Just Keep Swimming
In 1926, Gertrude Ederle became the first woman to swim the 21 miles across the treacherous waters of the English Channel
Swimming is often recommended to runners as a great cross training cardio workout. As a triathlete, novice or pro, swimming is not a cross training option but a part of your training. Did you know that there are many great benefits to this aqueous pastime?
Fun Fact: Breaststroke is both the oldest and slowest stroke at the Olympics
High Water, Low Impact
Swimming is a full body exercise that works all of your muscles. Even more, it’s a workout that is no-impact and won’t beat up and tear down your body in the process! Oftentimes when training, we beat up a lot of our lower extremities such as our knees due to the harsh impact during our run and bike trials. According to swim coach Steven Tarpinian, “swimming allows the body to stretch out and elongate, whereas in other sports, we’re shortening the muscles and collapsing the skeletal system.” This makes sense due to our swimming posture and the stretch-grasp-pull technique of our strokes. Our legs should also mimic this motion and you should feel your legs elongate in a gentle yet firm kick as you glide your legs in and out of the water.
He also explains that when it comes to the recovery process for athletes, swimming is a key factor that should be worked into the routine. While swimming, the water pressure in the body of water forces the blood deeper into the muscles, which then in turn allows them to begin recovering. Swimming, being an aerobic exercise, relies heavily on lung and breathing control. This influx of air filters into your muscles which makes stretching after a swim an important facet.
Fun Fact: Kangaroos are excellent swimmers
Technique is Major Key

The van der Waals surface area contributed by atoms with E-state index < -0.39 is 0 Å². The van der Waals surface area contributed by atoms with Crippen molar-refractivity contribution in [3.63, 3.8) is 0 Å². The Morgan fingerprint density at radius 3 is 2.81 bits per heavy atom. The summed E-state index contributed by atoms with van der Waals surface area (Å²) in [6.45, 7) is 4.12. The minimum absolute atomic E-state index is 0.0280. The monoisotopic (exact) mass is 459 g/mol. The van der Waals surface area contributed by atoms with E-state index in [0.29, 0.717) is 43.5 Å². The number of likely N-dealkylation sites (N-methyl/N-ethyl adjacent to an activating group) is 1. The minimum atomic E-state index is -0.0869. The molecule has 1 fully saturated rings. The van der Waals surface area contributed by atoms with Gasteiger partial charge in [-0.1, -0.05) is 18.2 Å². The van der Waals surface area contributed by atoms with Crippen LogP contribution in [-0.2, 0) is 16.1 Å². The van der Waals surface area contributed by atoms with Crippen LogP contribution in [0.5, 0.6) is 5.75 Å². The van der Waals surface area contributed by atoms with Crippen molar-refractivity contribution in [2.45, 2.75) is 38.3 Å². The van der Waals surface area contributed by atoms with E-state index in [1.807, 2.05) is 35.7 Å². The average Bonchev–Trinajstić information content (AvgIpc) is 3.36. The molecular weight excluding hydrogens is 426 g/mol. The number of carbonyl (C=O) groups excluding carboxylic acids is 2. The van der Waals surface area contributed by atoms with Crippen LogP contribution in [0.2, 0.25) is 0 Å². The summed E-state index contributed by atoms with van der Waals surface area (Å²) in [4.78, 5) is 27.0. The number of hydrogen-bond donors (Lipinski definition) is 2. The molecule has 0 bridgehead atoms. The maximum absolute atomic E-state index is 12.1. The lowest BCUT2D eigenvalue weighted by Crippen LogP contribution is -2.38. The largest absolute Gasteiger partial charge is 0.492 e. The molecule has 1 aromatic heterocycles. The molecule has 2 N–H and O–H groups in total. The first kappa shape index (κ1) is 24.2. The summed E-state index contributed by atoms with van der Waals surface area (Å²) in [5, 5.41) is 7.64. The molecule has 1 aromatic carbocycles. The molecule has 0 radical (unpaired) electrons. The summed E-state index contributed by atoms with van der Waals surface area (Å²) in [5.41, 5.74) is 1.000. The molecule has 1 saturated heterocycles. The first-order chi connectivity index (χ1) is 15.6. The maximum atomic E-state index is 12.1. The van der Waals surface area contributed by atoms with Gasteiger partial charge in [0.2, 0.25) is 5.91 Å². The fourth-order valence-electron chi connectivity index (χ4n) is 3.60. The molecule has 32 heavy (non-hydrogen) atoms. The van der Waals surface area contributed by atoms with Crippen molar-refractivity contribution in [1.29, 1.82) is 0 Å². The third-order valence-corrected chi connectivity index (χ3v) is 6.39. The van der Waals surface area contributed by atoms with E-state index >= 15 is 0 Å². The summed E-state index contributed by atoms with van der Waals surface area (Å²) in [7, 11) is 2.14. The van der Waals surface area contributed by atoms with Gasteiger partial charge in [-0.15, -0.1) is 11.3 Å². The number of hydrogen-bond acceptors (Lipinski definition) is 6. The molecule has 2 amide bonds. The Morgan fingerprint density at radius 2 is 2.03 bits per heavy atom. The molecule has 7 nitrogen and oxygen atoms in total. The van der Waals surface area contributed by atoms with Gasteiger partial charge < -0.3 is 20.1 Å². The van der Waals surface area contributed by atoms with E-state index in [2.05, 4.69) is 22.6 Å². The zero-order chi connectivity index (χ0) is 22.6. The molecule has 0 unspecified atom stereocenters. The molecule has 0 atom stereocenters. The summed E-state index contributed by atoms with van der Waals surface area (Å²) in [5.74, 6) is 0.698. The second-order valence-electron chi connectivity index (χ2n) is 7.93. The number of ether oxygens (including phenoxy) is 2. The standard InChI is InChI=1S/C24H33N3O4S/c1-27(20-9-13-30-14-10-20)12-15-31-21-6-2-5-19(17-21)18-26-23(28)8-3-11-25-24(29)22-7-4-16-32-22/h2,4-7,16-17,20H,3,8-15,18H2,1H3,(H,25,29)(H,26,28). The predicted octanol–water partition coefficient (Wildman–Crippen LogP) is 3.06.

When it comes to swimming, however, it is important for athletes to practice in the correct way in order to get the most out of their workout. Remember that speed, while important, is no match to precision. Swimmers with clunky strokes that pummel instead of cutting the water are exerting more energy and minimizing their speed. The same goes for swimmers who do not keep a parallel angel to the water and allow their kicks to remain submerged. Dedicate a couple of swim days to perfecting your technique and you will see the difference it can make.
Fun Fact: In the 1300’s the first swimming goggles were made from tortoise shells
4 Tips for Swimming
- Practice good technique- make sure you have a technique that will be beneficial to your cardio goals as well as your recovery needs.
- Reduce drag- elongate your stroke and keep your body aligned while you are in the water
- Breathe better- make sure you are completely exhaling in the water before you come up to the surface for another breath
- Work with a coach- perfect for improving your technique and overall swim performance—they could see something you aren’t noticing!
Fun Fact: Benjamin Franklin invented swimming fins
Michael Phelps-ing It
Aside from being a great workout that builds upon the strength of your muscles in a low-impact way, swimming is also a great way to build up your endurance. Interval training while swimming will help you decrease your lap times. It allows people to keep their heart rates up without the added impact of stress on the muscles and on the body. Stroke technique will come into play here as you level out your endurance. Learn to breathe on both sides in order to truly capsize your stroke counts which will come into play as your train your body to push and hold longer with each training session. Swimming can also help to improve your flexibility due to your body stretching out and elongating during your swim.
Fun Fact: The first cruise ship with a swimming pool was the Titanic
Lastly, whether it’s floating down a river or chilling in your beach floaty, there is no denying the serenity that comes from being in the water. Swimming alleviates and reduces stress levels, allows you to exercise in a peaceful and relaxing way, and is a therapeutic way for your injuries to heal in a low-impact environment.
Whether you are a recreational or competitive swimmer, swimming has both physical and mental benefits that will be sure to improve your overall well-being.
CK & AT